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US Mobile Local Ad Forecast: $9.1B in 2017

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US mobile local advertising revenues will grow from $1.2 billion in 2012 to $9.1 billion in 2017—at a compound annual growth rate (CAGR) of 49.3%—according to the US Local Media Forecast (2012-2017), issued by BIA/Kelsey, an adviser to companies in the local media industry.

Mobile search is forecast to be the dominant ad format, growing to $5.7 billion in 2017. The forecast comprises advertising placed in mobile search, display, and video, and commercial SMS.

Below, additional details from BIA/Kelsey's US Local Media Forecast (2012-2017).

Mobile US local advertising is forecast to increase from 0.9% of local media ad revenues in 2012 to 6.1% in 2017:


The projected mobile local ad revenues are a subset of total US mobile ad spending, which is forecast to grow from $3.2 billion in 2012 to $16.8 billion in 2017.

Accordingly, locally targeted mobile ads, which constituted 38% of overall US mobile ad spending in 2012, are expected to grow to account for 54% in 2017:

Mobile Local Media Forecast by Format

Search advertising now accounts for the largest share of mobile local media ad spend, followed by display and SMS. The BIA/Kelsey forecast includes a breakdown of mobile local ad spending by format, as follows:

  • Display (display advertising applied to app and mobile Web inventory) will grow from $379 million in 2012 to $2.7 billion in 2017.
  • Search (text advertising applied to search queries on mobile devices) will grow from $704 million in 2012 to $5.7 billion in 2017.
  • SMS (commercial SMS messaging) will grow from $101 million in 2012 to $162 million in 2017.
  • Video (rich media ad units distributed within app and mobile web inventory) will grow from $38 million in 2012 to $515 million in 2017.

Search's dominant share indexes higher within the localized segment than within the broader of US mobile ad revenue total because of the high correlation between mobile search and local user intent, BIA/Kelsey said.

Conversely, there is a lower percentage of localization within the display category, because of the branding (as opposed to direct response) and reach-driven objectives inherent in display campaigns (e.g., in-app ads).

Drivers of Localized Share of Mobile

Several factors will drive the "localized" share of US mobile ad revenues, according to BIA/Kelsey, including the following:

  • Large brand advertisers will increasingly adapt their campaign objectives to the capabilities of the mobile device due to effective, abundant, and currently undervalued mobile local ad inventory.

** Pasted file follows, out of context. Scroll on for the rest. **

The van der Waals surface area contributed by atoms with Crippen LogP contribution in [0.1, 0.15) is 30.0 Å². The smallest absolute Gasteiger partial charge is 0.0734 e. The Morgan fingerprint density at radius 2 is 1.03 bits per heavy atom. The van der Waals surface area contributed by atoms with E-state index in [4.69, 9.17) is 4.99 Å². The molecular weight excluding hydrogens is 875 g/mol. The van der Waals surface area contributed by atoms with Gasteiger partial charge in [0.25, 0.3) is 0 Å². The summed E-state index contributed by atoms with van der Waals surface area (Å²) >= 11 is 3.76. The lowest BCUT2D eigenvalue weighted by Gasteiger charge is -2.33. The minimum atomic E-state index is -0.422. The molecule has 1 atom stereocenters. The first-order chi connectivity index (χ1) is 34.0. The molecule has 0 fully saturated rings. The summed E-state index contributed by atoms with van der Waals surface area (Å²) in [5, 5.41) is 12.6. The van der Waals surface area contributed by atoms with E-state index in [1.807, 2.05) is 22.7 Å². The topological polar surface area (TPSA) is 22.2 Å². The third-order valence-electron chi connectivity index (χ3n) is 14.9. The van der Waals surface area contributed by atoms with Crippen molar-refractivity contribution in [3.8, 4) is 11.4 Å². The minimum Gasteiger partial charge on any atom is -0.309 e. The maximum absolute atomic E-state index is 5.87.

• Mobile advertising will move down market to the SMB segment through a combination of self-serve tools and local media direct sales channels.
  • Premiums that develop for location-targeted ads will compound ad volume growth.
  • Innovation will increase among ad networks and ad tech providers (e.g., Enhanced Campaigns).

"Though inventory growth currently outpaces advertiser demand, we believe the latter will begin to accelerate," said Michael Boland, senior analyst and director of content, BIA/Kelsey. "This will not only increase overall mobile ad spend, but mobile ad rates such as CPMs and CPCs, which are currently lower than desktop equivalents due to inventory oversupply."

About the data: BIA/Kelsey's Annual US Local Media Forecast (2012-2017) draws from multiple sources, including proprietary data; company, industry, and country information in the public domain; and discussions with clients and nonclients about the direction and pace of development in the local media marketplace.

BIA/Kelsey defines the local media advertising marketplace as those media that provide local audiences to all types of advertisers. Mobile local advertising is defined as advertising that is targeted based on a user's location.


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Vahe Habeshian is the director of publications at MarketingProfs and a long-time editor. Reach him via vahe@marketingprofs.com.

Twitter: @habesh

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  • by Mike Spanjar Wed Apr 10, 2013 via web

    I'm no trend analyst, but marketing tech forecasts four years into the future make zero sense. Not only are there the current dynamic variables to contend with, mobile trends are affected by emerging tech, app developers, advertiser behavior and fickle users to name a few. Just recently, advertisers started using Vine to produce sharable content that also happens to sell products. How will this affect ad spending? Did trend analysts figure Vine into their predictions two years ago? How many new Vine-like innovations will come to market this year, or in 2014? Or in 2015? So tell me, how certain are you about mobile anything in 2017?

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